School Rights II

The proposition that double taxation in regard to private schools is wrong has been set forth in previous articles in the Torch and Trumpet (April, July 1955, Jan., May, 1956). The thesis was, as you will recall, that all schools, regardless of race, creed, or color. are entitled to their fair share of public school tax monies in proportion to the number of students enrolled. In the May issue we presented some of the questions that are most frequently raised in this connection and gave our answers to these questions. Here are some of the other questions.

An American reader living in Japan writes: I do not think that under the present system you are correct in saying that there is double taxation. There is no double taxation for schools that I know of.

Technically, this reader is absolutely right. There is only one tax levied for schools and that is for the public schools. The money raised for the Christian schools is voluntary. But in actuality it is the equivalent of a double taxation. The Christian school parent out of necessity before God must pay for the tuition of his own children. Then the state unjustly compels him to pay for the education of children that are not his in the public school. Historically this is a term that has been used by Protestants, Roman Catholics and “neutralists” in times past. “Double burden” would be more accurate, technically, although “double taxation” is more pointed.

The same reader asks:

Do you want government control of Christian schools? I have never known of a case where government funds were used without government supervision. If government funds are used for the support of private Christian schools then the government will certainly exercise a certain amount of control over those schools.


Whether the Christian wants it or not, the government right now exercises control over his private schools. It regulates by law the sanitary conditions in the school. the safety measures, fire laws, certain subjects to be taught, teachers’ qualifications, scholastic standards, the number of days a pupil must be in school, and similar matters. The Christian does not object to this lawful control by the government. Certainly he would not want the government to exercise any arbitrary and dictatorial control over the schools. But this is not at all necessary under the proposed system, as has been proved by well-tried historical cases. In certain provinces in Canada, for example, people indicate on their tax returns where their school money should go, to a private or public school. In Switzerland. England, Ireland, and Holland. where private schools are not discriminated against for their religious orientation, there is no interference by the government. In Louisiana, as well as four other states, the state pays for the textbooks of children in private and parochial schools. And through the G. I. Bill of Rights. billions have been paid for the education of students in Protestant and Roman Catholic, as well as God-less, schools, and the government has not interfered. Other examples could also be cited to show that the abolition of unfair taxation need not result in undesirable government control.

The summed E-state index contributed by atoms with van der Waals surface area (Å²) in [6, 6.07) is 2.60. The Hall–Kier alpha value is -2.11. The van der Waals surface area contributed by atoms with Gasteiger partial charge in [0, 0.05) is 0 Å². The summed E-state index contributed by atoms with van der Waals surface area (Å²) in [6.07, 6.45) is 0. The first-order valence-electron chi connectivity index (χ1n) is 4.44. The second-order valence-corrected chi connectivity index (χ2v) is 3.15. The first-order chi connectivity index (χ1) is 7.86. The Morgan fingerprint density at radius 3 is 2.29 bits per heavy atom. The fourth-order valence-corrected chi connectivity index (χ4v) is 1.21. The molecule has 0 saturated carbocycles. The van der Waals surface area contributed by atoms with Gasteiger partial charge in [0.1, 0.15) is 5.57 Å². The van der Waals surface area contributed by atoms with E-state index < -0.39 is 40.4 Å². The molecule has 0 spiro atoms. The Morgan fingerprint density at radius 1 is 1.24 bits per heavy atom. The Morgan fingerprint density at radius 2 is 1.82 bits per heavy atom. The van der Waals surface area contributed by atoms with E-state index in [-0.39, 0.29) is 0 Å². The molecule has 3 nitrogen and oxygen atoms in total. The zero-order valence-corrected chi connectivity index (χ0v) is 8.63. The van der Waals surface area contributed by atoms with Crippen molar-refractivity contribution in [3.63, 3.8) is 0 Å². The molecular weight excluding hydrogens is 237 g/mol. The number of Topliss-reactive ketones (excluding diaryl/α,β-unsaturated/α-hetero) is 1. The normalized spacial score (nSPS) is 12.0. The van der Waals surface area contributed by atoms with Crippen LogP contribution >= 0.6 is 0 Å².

An educational leader asks in effect: Would taxpayers who have no children be excused from paying any school taxes?

No. Under the present system even parents who do not have children of school age are responsible for the education of the children of the land as a whole. This is a good principle even if double taxation is done away with. It would be fairer, however, if they were allowed to indicate to which school their share of school taxes should go, as is done in some Canadian provinces. It would also be fair in the long run if all school taxes were simply distributed on the basis of the number of children in a school, regardless of its religious orientation.

Wouldn’t such a system cause inefficiency since there might be many schools instead of a few large public ones?

It is true that there would be a little more inefficiency since mass production is usually cheaper. But two things must be remembered:

1) For the sake of efficiency there would have to be a minimum number of students in a school before a school could qualify for tax money. In the Netherlands it is approximately fifty. This would eliminate the mushrooming of schools with only two or three pupils.

2) Mass production such as in the public school system may be more economical, but it may produce poorer schools, too, and certainly schools against your religious convictions.

This system you advocate is against the law of our land. Historically the Supreme Court is against it.

This statement is too true. That is why it is necessary to write articles and answer questions on this matter. But the fact that a principle has been declared wrong in courts is no excuse for Christians to be satisfied with the status quo. If what they believe in is just, and in this case I am convinced that it is, then they must strive and fight to enlighten the people and the courts to see the error of their former decisions.

In a following issue we will conclude these questions and answers.